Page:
Lawrence Livermore National Laboratory is one of three federally funded research and development centers operated by the U.S. Department of Energy. It is located in Livermore, California. Livermore is about 40 miles east of the heart of San Francisco. Its primary duty is ensuring the safety, security and reliability of the United States nuclear weapons through the application of advanced science, engineering and technology.
One of newest projects at LLNL is the installation of the Sierra supercomputer. It was completed in 2018. Sierra is very similar in architecture to the Summit supercomputer built for the Oak Ridge National Laboratory in Tennessee. It is operated in conjunction with the United States National Nuclear Security Administration.
Sierra is just one of several supercomputers in operation at LLNL. They are all located in the Livermore Computing Complex. It operates in just under 10,000 square feet of space at the laboratory. The Computing Complex handles both classified and unclassified national security programs. Sierra is currently ranked as the number two supercomputer in the world. It has a sustained maximum performance of 94.6 petaflops per second. A petaflop is a unit of computing speed equal to one thousand million million (1015) floating-point operations per second. However, a more powerful supercomputer is already in development at LLNL. It will be named El Capitan.
Sierra is completely cut off from any other network. This practice is known as Air-Gapping. This was done so that Sierra will operate in a classified manner. Sierra will be trying to answer questions about our current nuclear arsenal. The arsenal cannot be tested because of a nuclear non-proliferation treaty signed by the US in 1970. Sierra will tackle this issue by modeling and running simulations.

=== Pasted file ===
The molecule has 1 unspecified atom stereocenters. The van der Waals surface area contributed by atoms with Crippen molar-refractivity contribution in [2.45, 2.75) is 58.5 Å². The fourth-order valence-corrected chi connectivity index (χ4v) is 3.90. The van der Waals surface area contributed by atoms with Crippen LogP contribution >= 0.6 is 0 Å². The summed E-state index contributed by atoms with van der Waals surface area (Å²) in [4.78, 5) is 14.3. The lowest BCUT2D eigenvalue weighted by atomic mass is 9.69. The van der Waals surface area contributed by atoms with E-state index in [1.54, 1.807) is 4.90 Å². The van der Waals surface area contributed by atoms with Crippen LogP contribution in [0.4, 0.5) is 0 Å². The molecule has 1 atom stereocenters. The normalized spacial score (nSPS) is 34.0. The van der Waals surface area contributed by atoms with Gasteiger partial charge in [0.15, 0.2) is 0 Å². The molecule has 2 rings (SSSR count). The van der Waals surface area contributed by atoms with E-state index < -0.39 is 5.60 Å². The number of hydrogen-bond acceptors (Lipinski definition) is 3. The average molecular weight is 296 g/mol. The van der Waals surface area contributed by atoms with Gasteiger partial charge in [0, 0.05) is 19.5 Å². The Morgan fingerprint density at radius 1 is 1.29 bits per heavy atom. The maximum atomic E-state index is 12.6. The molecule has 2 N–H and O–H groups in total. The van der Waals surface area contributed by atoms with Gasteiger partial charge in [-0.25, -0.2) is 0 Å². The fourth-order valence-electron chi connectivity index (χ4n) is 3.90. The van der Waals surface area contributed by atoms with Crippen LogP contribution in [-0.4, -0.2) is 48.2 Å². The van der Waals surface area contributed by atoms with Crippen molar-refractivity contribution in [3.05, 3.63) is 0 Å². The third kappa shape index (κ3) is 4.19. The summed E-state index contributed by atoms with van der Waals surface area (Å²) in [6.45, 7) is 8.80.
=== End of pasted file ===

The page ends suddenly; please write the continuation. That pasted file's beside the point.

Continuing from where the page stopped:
One of the challenges LLNL faces is its location. It is located in a high-risk seismic region of Northern California, the San Francisco Bay Area. There are seven major earthquake faults in the San Francisco Bay area: The San Gregorio, San Andreas, Hayward, Calaveras, Rodgers Creek, Concord-Green Valley, and Greenville faults. This means that the Livermore Computing Complex could experience damage from a seismic event occurring on one of these faults, or even one that is not listed. According to the USGS, the San Francisco Bay area has a high probability of experiencing an earthquake of at least 6.7 magnitude sometime in the next 30 years.
This has been remedied for Sierra as well as the other supercomputers in the Livermore Computing Complex. Since 2011, LLNL has been installing ISO-Base™ platforms underneath their server racks. ISO-Base™ was developed using proprietary base isolation technology. Its patented Ball-N-Cone™ isolator protects valuable IT equipment by decoupling strong seismic shock and vibrations away from sensitive components.
ISO-Base™ currently protects nearly one half trillion dollars of IT equipment in over 30 countries. For nearly 20 years, ISO-Base™ has been tested and proven in significant real-world events in Japan, Peru, New Zealand, Nepal, and many others without failures.
LLNL chose to protect the security of their entire supercomputing complex with ISO-Base™ platforms. This helps ensure the performance and the operational continuity of Sierra. Shouldn’t you?